Rapeseed prices support forecasts of a reduced crop in the EU and rising oil prices

2024-04-03 10:53:21
Machine translation
Rapeseed prices support forecasts of a reduced crop in the EU and rising oil prices

June Brent crude oil futures rose 4% for the week to a 5.5-month high of $89/barrel amid Ukrainian drone attacks on an oil refinery in Tatarstan and an Israeli strike on an Iranian general in Syria. Such news leads to a speculative rise in oil prices, which supports quotations for vegetable oils used in the production of biodiesel.


The agency Strategie Grains lowered its forecast for rapeseed production in the EU in 2024 from 18.3 to 18.1 million tons, which would be 10% less than last year's 19.9 million tons, due to a lower than expected harvest in France. To compensate for the reduction in production, the EU will increase imports of rapeseed from Ukraine and Australia in the 2024/25 FY.


At the same time, the agency's experts left the forecast for sunflower production in the EU in 2024 at the level of 10.7 million tons (which will exceed the 2023 harvest by 10%), and soybeans at the level of 3.1 million tons (9% more than last year).


August new-harvest canola futures on the MATIF exchange rose 1.5% yesterday to €452/t or $487/t (+8.7% on the month), while May futures rose 1.7% to 445, €75/t or $480/t (+6.8% m/m) as they remain under pressure from low soybean prices due to a bumper crop in South America.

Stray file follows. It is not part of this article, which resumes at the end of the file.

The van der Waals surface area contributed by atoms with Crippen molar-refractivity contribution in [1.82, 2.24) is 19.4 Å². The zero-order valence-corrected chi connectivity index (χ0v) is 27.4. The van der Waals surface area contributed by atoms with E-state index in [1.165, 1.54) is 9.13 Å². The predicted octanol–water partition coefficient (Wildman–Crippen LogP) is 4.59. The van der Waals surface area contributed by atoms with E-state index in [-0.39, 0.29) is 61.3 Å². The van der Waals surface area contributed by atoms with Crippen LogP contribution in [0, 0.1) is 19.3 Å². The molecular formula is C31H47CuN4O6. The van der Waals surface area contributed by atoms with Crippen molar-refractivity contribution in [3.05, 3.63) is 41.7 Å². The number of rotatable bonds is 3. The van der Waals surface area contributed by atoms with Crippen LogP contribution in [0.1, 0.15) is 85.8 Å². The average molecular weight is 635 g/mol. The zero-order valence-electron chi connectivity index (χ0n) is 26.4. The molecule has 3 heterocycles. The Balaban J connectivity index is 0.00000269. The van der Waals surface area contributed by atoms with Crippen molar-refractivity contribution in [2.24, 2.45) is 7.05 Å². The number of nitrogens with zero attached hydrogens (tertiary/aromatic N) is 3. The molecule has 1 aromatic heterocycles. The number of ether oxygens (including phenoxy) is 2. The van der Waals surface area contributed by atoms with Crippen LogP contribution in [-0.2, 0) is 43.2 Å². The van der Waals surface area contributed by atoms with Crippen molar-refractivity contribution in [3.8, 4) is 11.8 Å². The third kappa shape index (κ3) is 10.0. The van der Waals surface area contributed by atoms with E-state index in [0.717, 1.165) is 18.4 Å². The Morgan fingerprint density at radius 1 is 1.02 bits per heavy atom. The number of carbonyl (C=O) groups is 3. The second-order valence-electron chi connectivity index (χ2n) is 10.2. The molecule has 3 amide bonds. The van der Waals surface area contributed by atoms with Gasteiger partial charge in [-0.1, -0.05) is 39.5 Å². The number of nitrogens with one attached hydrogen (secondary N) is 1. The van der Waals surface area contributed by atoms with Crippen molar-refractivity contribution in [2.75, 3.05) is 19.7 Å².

May canola futures on the Winnipeg exchange last week fell 2.4% to CAD 635/t, or $468/t, adding 6.5% for the month amid rising MATIF quotes. Canola prices are being supported by a lack of rainfall in some parts of Canada, with November new crop canola futures trading CAD20/t higher than May.


In Ukraine, rapeseed prices for delivery to Black Sea ports rose to UAH 17,000/t, and in the western regions for EXW-elevator for rail deliveries to Germany - to UAH 15,500-16,000/t against the background of the increase in the interbank dollar exchange rate.


Polish "farmers" continue to block Ukraine's border with Poland, which keeps rapeseed prices in the EU at a high level, although rapeseed stocks in Ukraine are almost exhausted.

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